Introduction to Normalizing Flows

One of the best known approaches to learn a generative model of data is certainly the adversarial one. It involves pitching two networks against each other so that they jointly improve until one of them (the generator) reproduces data that closely match the data from the training distribution. While generative adversarial networks have shown impressive results, they require optimizing a two-player minimax game which is not stable and not easily tunable (see this post for a PyTorch implementation).

Another well known approach is the variational one. …

If you are working in science, chances are that you have encountered a density that you can only evaluate to a constant factor. If you want to sample from such a distribution, well-studied methods exist such as Markov Chain Monte Carlo or rejection sampling. You may also use importance sampling to get properties about the target distribution such as its expectation.

In this post we will use normalizing flows (that I described in a previous post) to fit the target density. …

In my previous post, I implemented the paper Auto-Encoding Variational Bayes in order to generate pictures of human faces. In this post, we will keep exploring generative models and will focus on generative adversarial networks.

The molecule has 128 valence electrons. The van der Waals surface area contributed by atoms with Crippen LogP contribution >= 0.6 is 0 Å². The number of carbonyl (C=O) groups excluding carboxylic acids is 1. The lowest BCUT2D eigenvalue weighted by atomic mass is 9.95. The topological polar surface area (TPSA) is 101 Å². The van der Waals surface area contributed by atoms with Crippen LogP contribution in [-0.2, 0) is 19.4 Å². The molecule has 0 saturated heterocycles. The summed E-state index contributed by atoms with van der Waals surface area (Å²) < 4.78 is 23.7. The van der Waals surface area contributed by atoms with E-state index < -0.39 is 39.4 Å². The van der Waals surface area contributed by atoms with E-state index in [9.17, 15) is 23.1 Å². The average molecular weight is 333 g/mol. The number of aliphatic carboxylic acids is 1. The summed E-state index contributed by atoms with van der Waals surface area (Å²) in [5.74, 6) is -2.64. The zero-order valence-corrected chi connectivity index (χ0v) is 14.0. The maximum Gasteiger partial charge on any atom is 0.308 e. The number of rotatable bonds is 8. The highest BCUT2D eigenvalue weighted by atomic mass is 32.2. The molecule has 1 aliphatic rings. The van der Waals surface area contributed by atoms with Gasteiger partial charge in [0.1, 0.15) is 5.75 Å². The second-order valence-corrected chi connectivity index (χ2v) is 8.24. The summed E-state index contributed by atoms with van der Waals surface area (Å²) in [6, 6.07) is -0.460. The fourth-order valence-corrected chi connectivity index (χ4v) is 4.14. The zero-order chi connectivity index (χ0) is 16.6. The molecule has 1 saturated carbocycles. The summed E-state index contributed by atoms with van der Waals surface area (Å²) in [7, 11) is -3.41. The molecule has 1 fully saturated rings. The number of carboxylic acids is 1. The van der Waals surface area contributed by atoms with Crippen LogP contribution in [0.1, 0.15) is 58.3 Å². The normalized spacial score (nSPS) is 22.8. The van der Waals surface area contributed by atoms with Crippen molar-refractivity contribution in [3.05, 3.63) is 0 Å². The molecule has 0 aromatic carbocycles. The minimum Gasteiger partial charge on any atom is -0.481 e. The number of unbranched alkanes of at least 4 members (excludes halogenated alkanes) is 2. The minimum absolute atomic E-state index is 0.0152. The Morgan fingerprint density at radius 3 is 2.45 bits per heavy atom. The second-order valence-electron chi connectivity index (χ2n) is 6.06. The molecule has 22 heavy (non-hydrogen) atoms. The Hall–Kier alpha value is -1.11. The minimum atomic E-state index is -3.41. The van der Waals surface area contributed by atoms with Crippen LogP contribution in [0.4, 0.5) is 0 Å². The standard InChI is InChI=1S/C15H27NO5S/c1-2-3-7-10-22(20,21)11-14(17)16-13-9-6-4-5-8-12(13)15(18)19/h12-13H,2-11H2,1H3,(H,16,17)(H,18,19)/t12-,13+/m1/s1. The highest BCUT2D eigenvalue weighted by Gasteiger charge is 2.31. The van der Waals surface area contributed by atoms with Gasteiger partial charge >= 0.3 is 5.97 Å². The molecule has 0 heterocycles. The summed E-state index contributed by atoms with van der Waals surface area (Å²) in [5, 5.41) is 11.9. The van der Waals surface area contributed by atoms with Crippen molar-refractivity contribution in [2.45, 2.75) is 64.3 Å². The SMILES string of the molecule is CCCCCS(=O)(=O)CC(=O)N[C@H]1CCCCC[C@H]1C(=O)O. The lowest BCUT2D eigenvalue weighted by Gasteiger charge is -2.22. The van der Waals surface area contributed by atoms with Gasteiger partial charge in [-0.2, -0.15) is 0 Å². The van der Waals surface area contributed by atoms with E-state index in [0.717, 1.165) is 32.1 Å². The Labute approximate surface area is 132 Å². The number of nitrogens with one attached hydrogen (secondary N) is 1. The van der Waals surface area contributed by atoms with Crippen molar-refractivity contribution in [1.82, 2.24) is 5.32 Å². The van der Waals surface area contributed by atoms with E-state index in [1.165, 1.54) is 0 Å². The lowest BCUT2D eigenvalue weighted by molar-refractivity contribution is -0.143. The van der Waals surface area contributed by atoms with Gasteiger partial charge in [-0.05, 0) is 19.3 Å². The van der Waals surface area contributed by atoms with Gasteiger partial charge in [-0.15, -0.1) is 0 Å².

We will implement the famous Generative Adversarial Networks paper in about 100 lines of code.

My aim is to reproduce results from the paper as closely as possible and therefore, this time we will not generate pictures of human faces but we will train our model on the MNIST dataset in order to generate handwritten digits.

The main idea behind generative adversarial networks is to…

If you have ever needed a picture of a fake person, you might know the following website:

Now, imagine that you were asked to design their algorithm — generate random pictures of fake persons. To draw a face, you will need to define what is a face in the first place as well as its characteristics and attributes. Then, for each attribute, you will have to define their possible colors, shapes, proportions, ... Finally and probably the more difficult challenge, you will need to assemble all of them in a coherent way. Are you ready for the challenge?

Well, putting…

Papers in 100 Lines of Code

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